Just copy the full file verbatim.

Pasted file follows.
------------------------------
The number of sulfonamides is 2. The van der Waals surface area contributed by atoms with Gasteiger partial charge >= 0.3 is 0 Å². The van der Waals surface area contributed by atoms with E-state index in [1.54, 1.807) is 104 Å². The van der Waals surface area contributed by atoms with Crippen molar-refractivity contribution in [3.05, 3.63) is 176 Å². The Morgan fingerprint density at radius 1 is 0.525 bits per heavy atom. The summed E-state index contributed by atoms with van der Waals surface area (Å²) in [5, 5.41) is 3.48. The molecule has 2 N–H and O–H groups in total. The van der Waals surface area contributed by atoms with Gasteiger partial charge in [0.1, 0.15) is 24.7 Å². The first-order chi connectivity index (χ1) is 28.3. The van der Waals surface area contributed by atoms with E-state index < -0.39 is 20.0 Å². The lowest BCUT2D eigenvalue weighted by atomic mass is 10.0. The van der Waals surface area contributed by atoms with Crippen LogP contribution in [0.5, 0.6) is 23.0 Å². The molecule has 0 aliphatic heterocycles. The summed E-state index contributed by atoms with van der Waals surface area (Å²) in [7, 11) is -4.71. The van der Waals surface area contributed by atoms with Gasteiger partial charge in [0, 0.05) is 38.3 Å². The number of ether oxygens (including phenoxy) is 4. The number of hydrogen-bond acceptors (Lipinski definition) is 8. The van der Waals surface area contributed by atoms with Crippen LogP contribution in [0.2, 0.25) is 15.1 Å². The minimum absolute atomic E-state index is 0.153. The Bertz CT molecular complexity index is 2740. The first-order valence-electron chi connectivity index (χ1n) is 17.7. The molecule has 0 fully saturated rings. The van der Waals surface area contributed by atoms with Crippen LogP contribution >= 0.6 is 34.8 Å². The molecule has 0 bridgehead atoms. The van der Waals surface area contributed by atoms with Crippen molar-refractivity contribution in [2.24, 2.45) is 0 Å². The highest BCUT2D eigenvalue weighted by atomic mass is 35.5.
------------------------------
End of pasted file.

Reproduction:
The number of sulfonamides is 2. The van der Waals surface area contributed by atoms with Gasteiger partial charge >= 0.3 is 0 Å². The van der Waals surface area contributed by atoms with E-state index in [1.54, 1.807) is 104 Å². The van der Waals surface area contributed by atoms with Crippen molar-refractivity contribution in [3.05, 3.63) is 176 Å². The Morgan fingerprint density at radius 1 is 0.525 bits per heavy atom. The summed E-state index contributed by atoms with van der Waals surface area (Å²) in [5, 5.41) is 3.48. The molecule has 2 N–H and O–H groups in total. The van der Waals surface area contributed by atoms with Gasteiger partial charge in [0.1, 0.15) is 24.7 Å². The first-order chi connectivity index (χ1) is 28.3. The van der Waals surface area contributed by atoms with E-state index < -0.39 is 20.0 Å². The lowest BCUT2D eigenvalue weighted by atomic mass is 10.0. The van der Waals surface area contributed by atoms with Crippen LogP contribution in [0.5, 0.6) is 23.0 Å². The molecule has 0 aliphatic heterocycles. The summed E-state index contributed by atoms with van der Waals surface area (Å²) in [7, 11) is -4.71. The van der Waals surface area contributed by atoms with Gasteiger partial charge in [0, 0.05) is 38.3 Å². The number of ether oxygens (including phenoxy) is 4. The number of hydrogen-bond acceptors (Lipinski definition) is 8. The van der Waals surface area contributed by atoms with Crippen LogP contribution in [0.2, 0.25) is 15.1 Å². The minimum absolute atomic E-state index is 0.153. The Bertz CT molecular complexity index is 2740. The first-order valence-electron chi connectivity index (χ1n) is 17.7. The molecule has 0 fully saturated rings. The van der Waals surface area contributed by atoms with Crippen LogP contribution >= 0.6 is 34.8 Å². The molecule has 0 bridgehead atoms. The van der Waals surface area contributed by atoms with Crippen molar-refractivity contribution in [2.24, 2.45) is 0 Å². The highest BCUT2D eigenvalue weighted by atomic mass is 35.5.